Friday, March 27, 2020
Joy Project: Abundance
So it was really interesting to read a designer's take on it. Lee writes, "The kind of abundance that really matters is not material accumulation but sensorial richness." She cites some interesting research about how animals and humans raised in "enriched environments" perform better on cognitive tests. Babies naturally seek out sensory experiences in order to support neural development. Adults of all ages are emotionally more satisfied and tend to adapt better physically with the right level of stimulation around them. (This is a key point, because overabundance--of food, alcohol, or technology, for example--tends to have the opposite effect.)
And how does a person go about enriching her or his environment with abundance? By focusing on "a diverse array of sensations", lest we develop what Lee calls "sense hunger."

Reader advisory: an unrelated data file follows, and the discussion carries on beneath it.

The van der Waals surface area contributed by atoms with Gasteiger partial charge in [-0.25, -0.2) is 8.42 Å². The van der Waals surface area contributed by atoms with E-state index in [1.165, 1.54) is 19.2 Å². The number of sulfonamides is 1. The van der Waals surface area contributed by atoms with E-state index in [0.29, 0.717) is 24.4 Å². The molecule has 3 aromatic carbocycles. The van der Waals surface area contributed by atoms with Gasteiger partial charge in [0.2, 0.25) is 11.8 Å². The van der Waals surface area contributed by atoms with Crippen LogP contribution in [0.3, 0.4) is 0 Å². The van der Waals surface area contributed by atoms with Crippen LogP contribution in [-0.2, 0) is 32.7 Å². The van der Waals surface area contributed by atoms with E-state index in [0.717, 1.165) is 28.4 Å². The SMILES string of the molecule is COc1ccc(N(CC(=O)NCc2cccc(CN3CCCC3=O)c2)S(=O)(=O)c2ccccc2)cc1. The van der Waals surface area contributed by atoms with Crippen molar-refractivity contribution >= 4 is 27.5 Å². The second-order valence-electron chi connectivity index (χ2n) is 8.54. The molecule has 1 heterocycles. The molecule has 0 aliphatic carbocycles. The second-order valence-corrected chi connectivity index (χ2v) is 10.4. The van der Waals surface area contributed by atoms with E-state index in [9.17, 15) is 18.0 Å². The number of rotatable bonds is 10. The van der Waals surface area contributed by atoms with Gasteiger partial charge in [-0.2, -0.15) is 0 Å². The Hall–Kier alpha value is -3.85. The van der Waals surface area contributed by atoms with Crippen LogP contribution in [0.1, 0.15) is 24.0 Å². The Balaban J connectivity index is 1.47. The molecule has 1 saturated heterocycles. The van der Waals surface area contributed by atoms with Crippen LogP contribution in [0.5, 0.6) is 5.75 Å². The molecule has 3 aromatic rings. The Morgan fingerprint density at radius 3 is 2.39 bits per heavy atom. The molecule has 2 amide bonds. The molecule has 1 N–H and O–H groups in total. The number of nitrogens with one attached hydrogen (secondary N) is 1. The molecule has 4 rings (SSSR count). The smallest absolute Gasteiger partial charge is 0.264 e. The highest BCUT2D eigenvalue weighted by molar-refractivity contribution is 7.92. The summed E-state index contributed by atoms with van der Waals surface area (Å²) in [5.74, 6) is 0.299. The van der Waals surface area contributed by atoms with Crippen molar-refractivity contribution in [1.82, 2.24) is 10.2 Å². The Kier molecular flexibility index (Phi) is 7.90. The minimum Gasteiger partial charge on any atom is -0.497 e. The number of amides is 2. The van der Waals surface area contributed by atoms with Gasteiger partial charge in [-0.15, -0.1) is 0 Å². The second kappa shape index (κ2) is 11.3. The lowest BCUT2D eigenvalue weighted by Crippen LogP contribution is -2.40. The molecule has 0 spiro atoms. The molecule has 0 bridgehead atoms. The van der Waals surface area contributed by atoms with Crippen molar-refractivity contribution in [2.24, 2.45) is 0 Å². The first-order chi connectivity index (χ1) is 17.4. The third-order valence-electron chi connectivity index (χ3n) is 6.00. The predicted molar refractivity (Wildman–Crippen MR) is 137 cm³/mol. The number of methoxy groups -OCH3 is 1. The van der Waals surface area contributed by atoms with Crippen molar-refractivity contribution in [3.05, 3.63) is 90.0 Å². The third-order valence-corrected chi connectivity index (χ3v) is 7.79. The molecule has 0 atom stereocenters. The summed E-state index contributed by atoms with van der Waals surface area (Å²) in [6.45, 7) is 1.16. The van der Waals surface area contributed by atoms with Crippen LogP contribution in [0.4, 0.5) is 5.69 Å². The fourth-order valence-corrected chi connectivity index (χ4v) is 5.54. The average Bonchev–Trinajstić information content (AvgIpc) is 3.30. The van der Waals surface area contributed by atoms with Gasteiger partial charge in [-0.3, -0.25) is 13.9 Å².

As I write this, I'm noticing the diverse sensations around me: Music playing, candles burning, a fountain trickling, and a lava lamp blobbing away. I'm sitting on an inflatable exercise ball in lieu of a chair, which adds bouncing into the mix. (This is what happen when two people must work from home with only one office chair. But I'm okay with it!) A dish of seashells, smooth stones, and bits of wood sits near my desk, offering a variety of textures for my eyes, and, if I choose, my fingers.
Considering all that, I'm giving this little corner of my life an A+ for abundance! But it's still going to take practice to think of abundance in these sensory terms, instead of the material acquisition we are conditioned to value from birth.
If you have an example of abundance from your environment, please share in a comment. And speaking of abundance, next month will be full of posts from me, thanks to the A to Z Challenge!
I hope you're safe and well! See you April 1st. No fooling!